Troubles: Winner of the 2010 "Lost Man Booker Prize" for Fiction

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Product Details

Price
$18.95  $17.43
Publisher
New York Review of Books
Publish Date
Pages
480
Dimensions
5.01 X 8.01 X 1.01 inches | 1.05 pounds
Language
English
Type
Paperback
EAN/UPC
9781590170182

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About the Author

J.G.Farrell (1935-1979) was born with a caul, long considered a sign of good fortune. Academically and athletically gifted, Farrell grew up in England and Ireland. In 1956, during his first term at Oxford, he suffered what seemed a minor injury on the rugby pitch. Within days, however, he was diagnosed with polio, which nearly killed him and left him permanently weakened. Farrell's early novels, which include The Lung and A Girl in the Head, have been overshadowed by his Empire Trilogy--Troubles, the Booker Prize-winning Siege of Krishnapur, and The Singapore Grip (all three are published by NYRB Classics). In early 1979, Farrell bought a farmhouse in Bantry Bay on the Irish coast. "I've been trying to write," he admitted, "but there are so many competing interests-?the prime one at the moment is fishing off the rocks... . Then a colony of bees has come to live above my back door and I'm thinking of turning them into my feudal retainers." On August 11, Farrell was hit by a wave while fishing and was washed out to sea. His body was found a month later. A biography of J.G. Farrell, J.G. Farrell: The Making of a Writerby Lavinia Greacen, was published by Bloomsbury in 1999.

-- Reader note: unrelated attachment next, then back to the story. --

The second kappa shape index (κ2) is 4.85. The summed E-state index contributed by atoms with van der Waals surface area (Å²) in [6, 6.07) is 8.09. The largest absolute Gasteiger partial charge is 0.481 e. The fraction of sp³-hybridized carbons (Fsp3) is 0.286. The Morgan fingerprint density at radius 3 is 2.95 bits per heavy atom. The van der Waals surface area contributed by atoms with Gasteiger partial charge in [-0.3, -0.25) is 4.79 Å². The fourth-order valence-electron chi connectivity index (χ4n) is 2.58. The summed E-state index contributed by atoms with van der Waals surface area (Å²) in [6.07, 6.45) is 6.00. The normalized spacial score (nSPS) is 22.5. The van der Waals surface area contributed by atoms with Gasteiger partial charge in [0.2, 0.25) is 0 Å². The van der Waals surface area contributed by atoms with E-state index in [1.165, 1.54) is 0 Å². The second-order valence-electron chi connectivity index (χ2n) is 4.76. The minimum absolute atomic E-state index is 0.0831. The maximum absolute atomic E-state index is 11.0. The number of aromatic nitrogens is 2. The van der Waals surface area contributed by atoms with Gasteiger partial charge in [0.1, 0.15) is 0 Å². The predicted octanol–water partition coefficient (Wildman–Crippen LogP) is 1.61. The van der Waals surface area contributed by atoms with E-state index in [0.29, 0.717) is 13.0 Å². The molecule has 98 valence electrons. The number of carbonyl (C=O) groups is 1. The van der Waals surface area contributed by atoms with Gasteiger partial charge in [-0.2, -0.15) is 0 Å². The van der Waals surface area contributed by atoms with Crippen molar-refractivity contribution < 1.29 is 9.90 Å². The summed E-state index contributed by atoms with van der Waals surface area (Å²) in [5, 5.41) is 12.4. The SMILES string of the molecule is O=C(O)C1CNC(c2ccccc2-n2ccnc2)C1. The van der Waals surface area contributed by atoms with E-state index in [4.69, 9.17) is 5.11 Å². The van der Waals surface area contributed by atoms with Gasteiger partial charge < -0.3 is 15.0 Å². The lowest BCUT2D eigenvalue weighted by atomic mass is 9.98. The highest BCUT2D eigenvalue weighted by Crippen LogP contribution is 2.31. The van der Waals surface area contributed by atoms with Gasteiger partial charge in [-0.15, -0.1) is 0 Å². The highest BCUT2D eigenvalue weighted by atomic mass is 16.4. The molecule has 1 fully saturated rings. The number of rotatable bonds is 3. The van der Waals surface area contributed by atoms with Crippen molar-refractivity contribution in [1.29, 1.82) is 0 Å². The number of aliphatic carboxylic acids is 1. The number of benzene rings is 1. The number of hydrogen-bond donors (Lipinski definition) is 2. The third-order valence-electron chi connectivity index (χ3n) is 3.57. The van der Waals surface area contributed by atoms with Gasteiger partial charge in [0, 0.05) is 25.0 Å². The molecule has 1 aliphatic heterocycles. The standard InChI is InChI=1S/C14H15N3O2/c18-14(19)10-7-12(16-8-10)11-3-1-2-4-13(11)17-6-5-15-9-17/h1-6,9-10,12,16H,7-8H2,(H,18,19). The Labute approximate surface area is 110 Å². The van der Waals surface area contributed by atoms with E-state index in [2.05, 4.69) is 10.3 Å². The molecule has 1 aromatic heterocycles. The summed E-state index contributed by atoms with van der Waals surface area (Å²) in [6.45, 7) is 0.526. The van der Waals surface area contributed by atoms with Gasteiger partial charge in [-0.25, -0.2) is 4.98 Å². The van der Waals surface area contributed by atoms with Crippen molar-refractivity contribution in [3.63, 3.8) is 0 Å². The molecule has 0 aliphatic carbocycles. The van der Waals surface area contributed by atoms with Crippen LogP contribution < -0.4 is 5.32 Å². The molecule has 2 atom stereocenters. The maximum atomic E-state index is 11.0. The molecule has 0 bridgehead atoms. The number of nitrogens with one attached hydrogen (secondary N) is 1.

John Banville was born in Wexford, Ireland, in 1945. He is the author of many novels, including The Book of Evidence, The Untouchable, and Eclipse. Banville's novel The Sea was awarded the 2005 Man Booker Prize. His most recent book is Mrs. Osmond. On occasion he writes under the pen name Benjamin Black.

Reviews

Remarkable ... Mr. Farrell deserves high praise for this novel. It is subtly modulated, richly textured, sad, funny, and altogether memorable.
-- Times Literary Supplement

A tour de force ... sad, tragic, also very funny.
-- The Guardian

Farrell wrote superbly; all his books had a quality that hallmarks great literary talent--he could "do" texture. This album--which is what Troubles feels like--records the same Anglo-Irish as Elizabeth Bowen knew and belonged to. As with Bowen, this feels like the real thing (which is all a novel has to do). Always judge a writer by his grasp of what he doesn't know: Farrell died young yet his old people are almost his best creations.
-- Frank Delaney, The Guardian